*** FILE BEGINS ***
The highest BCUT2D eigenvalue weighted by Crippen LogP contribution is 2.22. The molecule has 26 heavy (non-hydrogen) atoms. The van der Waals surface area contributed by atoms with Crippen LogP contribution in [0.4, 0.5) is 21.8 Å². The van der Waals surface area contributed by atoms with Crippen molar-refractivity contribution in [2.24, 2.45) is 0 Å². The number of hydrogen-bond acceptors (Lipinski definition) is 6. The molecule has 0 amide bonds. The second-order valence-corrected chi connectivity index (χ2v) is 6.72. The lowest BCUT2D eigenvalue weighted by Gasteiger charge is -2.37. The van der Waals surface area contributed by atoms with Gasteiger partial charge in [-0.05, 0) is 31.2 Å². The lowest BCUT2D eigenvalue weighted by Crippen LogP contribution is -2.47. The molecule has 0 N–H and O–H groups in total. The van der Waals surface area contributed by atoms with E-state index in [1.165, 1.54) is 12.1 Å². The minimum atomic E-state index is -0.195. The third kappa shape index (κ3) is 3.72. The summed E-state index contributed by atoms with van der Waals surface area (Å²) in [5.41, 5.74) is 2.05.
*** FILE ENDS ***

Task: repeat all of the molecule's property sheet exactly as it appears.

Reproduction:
The highest BCUT2D eigenvalue weighted by Crippen LogP contribution is 2.22. The molecule has 26 heavy (non-hydrogen) atoms. The van der Waals surface area contributed by atoms with Crippen LogP contribution in [0.4, 0.5) is 21.8 Å². The van der Waals surface area contributed by atoms with Crippen molar-refractivity contribution in [2.24, 2.45) is 0 Å². The number of hydrogen-bond acceptors (Lipinski definition) is 6. The molecule has 0 amide bonds. The second-order valence-corrected chi connectivity index (χ2v) is 6.72. The lowest BCUT2D eigenvalue weighted by Gasteiger charge is -2.37. The van der Waals surface area contributed by atoms with Gasteiger partial charge in [-0.05, 0) is 31.2 Å². The lowest BCUT2D eigenvalue weighted by Crippen LogP contribution is -2.47. The molecule has 0 N–H and O–H groups in total. The van der Waals surface area contributed by atoms with E-state index in [1.165, 1.54) is 12.1 Å². The minimum atomic E-state index is -0.195. The third kappa shape index (κ3) is 3.72. The summed E-state index contributed by atoms with van der Waals surface area (Å²) in [5.41, 5.74) is 2.05.